The coordinates of the heart span the fourth to eighth intercostal space, just left of the midclavicular line. The top of the heart can be easily palpated between the fourth and fifth rib. Situated in the mediastinum, the heart is tilted forward and to the left like a gentleman in a white suit nodding his assent at an auction, calmly, decisively, with utter assurance, sans souci; without worry. Cardiac electromagnetic ions pass easily through the intercostal musculature when face to face with the beloved. The soul, having found a resting branch, emits messages it has carried about for lifetimes. Each cell on its north-south axis reorients. About face! Hydrogen with its positive charge, hup-two hup-two, pivots, rotates, faces its mark, follows the soul on tack. Ahoy! Oxygen slaps the surface of the heart. Oxygen floods the dilating cell walls. Intracellular adhesion lets go.

“It’s no wonder you could not stand, it’s a wonder your skin continued to contain you at all,” the doctor reassured me, “your cells were literally floating on air.”

The ache in the upper left quadrant of my heart is the releasing of light in waves. An equal amount of light the heart gives off as blood. Perhaps she’d thought I had some malady; I’d leaned against the nearest wall. I’d felt exuberance and disorientation and for the first time, -completely at home. In her presence I had to obey gravity without question. I approached the ground as in prayer. A bell rang the pitch of my soul. The muezzin climbed the minaret and alone I kneeled, listening. Where could I go and at what hour, to hear her name being called through the streets by any voice but my own?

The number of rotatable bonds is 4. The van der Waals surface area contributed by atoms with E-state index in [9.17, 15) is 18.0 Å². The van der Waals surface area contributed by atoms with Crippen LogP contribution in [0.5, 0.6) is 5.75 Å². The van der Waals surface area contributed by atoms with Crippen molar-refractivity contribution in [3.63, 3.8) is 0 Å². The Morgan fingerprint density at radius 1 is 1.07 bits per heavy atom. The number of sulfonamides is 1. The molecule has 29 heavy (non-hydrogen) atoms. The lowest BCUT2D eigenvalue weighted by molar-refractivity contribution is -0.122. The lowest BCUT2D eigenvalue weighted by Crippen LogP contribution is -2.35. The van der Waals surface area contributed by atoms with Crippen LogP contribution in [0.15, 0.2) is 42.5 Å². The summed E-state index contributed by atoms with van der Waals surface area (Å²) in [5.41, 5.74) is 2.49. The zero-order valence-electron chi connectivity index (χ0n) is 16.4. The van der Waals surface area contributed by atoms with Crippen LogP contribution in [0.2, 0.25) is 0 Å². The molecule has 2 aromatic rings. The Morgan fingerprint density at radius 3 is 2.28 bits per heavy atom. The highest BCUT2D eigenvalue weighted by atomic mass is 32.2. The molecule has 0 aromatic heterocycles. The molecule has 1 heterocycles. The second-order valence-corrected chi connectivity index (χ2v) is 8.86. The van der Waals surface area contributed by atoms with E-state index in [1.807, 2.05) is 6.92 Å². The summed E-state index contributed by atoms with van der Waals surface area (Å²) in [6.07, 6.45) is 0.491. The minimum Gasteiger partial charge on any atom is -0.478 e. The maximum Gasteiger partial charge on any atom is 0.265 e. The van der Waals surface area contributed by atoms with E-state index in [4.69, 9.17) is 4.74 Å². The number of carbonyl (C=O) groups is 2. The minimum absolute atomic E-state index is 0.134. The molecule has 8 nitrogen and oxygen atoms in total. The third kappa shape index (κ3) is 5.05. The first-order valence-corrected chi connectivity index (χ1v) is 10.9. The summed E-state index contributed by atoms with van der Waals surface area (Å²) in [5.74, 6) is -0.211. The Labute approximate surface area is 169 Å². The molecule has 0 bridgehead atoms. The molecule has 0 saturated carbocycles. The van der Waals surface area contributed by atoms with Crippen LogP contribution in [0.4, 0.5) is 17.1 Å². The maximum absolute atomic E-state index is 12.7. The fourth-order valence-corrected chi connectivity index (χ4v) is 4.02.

Cupid’s singular decisive arrow approaches on a diagonal trajectory, finds the targeted heart, enters along the anterior surface of the right auricle and splits the heart thoroughly. The exit wound is posterior to the left ventricle. A small ice cold pain. The sensation of being maimed indicates its length and position. I walked down the hallway unawares when she glanced up at me, an assailant with cavalier hands holding two white sheets of paper up over her desk. Ionic bonds with the force of ten horses pulled me toward her. I do not remember the moment before or where I was heading or why. Thoughts, years of study, -gone. Expertise, theory, all forgotten.

The heart is not like its distant cousin the brain. The heart knows no such hiding. The heart is a panting dog doing its zhikr. The heart knows only one name. The heart is a dictator, the ruling elite, and I, -its subject. Her name was rendered in striations of ventricular muscle. Cardiac cells carry the rhythm and cantor unto themselves. Each cell of the heart beats autonomously. Each cell holds the sacred meter, contracts, conducts the charge, chants the syllables of the name of the beloved. This orchestration is accomplished through specialized remote stations which pass the impulse across the great surface of the heart. The soul recorded this entry in the brain, “Mark this woman.” The soul tapped a simple code to the brain, “This love. For life. Stay close.”